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Ryanair pilots in Sweden to strike, Belgians may join

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Ryanair pilots in Sweden to strike, Belgians may join

Ryanair pilots in Sweden to strike, Belgians may join
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PAUL HANNA(Reuters)
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DUBLIN (Reuters) - Ryanair pilots in Sweden will go on strike on Aug. 10, the Swedish Airline Pilots Association said on Wednesday, citing management's failure to meet with union representatives for more than eight months.

Ryanair has experienced recent strikes in some of its bigger markets including Spain, Portugal and Ireland and faces planned action in Germany as the budget carrier struggles to reach collective labour agreements across Europe.

The Irish airline, Europe's largest by passenger numbers, has responded by threatening to move jobs away from any bases impacted by the stoppages, beginning with Dublin where it cut its winter fleet by 20 percent last week.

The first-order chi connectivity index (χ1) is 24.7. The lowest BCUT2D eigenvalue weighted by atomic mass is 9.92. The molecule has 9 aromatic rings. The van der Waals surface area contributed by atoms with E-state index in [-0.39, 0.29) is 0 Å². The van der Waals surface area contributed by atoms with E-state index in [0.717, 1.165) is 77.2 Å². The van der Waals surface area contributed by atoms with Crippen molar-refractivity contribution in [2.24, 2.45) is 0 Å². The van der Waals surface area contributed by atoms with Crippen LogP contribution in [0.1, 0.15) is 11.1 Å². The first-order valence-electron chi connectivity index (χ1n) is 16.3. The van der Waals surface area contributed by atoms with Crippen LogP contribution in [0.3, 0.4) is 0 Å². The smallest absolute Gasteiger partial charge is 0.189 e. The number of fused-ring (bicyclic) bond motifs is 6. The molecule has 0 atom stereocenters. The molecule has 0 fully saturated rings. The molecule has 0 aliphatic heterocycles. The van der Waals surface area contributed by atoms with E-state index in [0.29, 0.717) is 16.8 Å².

In Belgium, where Ryanair cabin crew have already gone on strike, unions called on pilots there to support their Irish colleagues with a strike on Aug. 10.

Ryanair, which operates from 86 bases in 37 countries and carried 130 million passengers last year, decided to recognise unions for the first time in its 32-year history last December to avert widespread strikes before Christmas.

"Ever since Ryanair announced that it will be recognising unions for pilots all over Europe, the developments have been similar everywhere," the Swedish union said in a statement.

"No collective agreements have been agreed anywhere in Europe and Ryanair's hostile relations with its employees once again showed on several occasions, lately through intimidation and threats to Irish pilots after they used their legal right to strike."

Ryanair said it had written to each of pilot unions in recent days and invited them to discuss their grievances.

"In the interim, we have requested these pilot unions to give us seven days' notice of any planned strike action so that we can minimise the disruption to our customers by cancelling flights in advance and offering them alternative flights or refunds," the company said in a statement.

(Reporting by Padraic Halpin and Conor Humphries; editing by Jason Neely and Louise Heavens)

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